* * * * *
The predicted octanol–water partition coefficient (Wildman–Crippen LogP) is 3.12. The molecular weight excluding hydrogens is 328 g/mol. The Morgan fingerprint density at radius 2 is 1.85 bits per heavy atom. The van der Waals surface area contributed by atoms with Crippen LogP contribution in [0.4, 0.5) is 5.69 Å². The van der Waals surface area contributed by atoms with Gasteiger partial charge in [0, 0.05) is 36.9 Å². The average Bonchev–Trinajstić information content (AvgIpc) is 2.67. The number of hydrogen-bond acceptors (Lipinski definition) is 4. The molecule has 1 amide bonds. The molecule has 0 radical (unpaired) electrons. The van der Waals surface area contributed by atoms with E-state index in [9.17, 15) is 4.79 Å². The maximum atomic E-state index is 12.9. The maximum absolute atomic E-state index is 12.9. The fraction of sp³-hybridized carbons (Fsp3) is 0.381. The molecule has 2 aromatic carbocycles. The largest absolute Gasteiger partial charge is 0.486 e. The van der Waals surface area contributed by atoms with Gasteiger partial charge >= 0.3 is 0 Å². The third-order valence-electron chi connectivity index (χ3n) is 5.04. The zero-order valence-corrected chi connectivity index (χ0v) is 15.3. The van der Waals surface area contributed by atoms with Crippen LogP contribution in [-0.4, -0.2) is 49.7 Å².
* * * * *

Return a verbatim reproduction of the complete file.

The predicted octanol–water partition coefficient (Wildman–Crippen LogP) is 3.12. The molecular weight excluding hydrogens is 328 g/mol. The Morgan fingerprint density at radius 2 is 1.85 bits per heavy atom. The van der Waals surface area contributed by atoms with Crippen LogP contribution in [0.4, 0.5) is 5.69 Å². The van der Waals surface area contributed by atoms with Gasteiger partial charge in [0, 0.05) is 36.9 Å². The average Bonchev–Trinajstić information content (AvgIpc) is 2.67. The number of hydrogen-bond acceptors (Lipinski definition) is 4. The molecule has 1 amide bonds. The molecule has 0 radical (unpaired) electrons. The van der Waals surface area contributed by atoms with E-state index in [9.17, 15) is 4.79 Å². The maximum atomic E-state index is 12.9. The maximum absolute atomic E-state index is 12.9. The fraction of sp³-hybridized carbons (Fsp3) is 0.381. The molecule has 2 aromatic carbocycles. The largest absolute Gasteiger partial charge is 0.486 e. The van der Waals surface area contributed by atoms with Gasteiger partial charge >= 0.3 is 0 Å². The third-order valence-electron chi connectivity index (χ3n) is 5.04. The zero-order valence-corrected chi connectivity index (χ0v) is 15.3. The van der Waals surface area contributed by atoms with Crippen LogP contribution in [-0.4, -0.2) is 49.7 Å².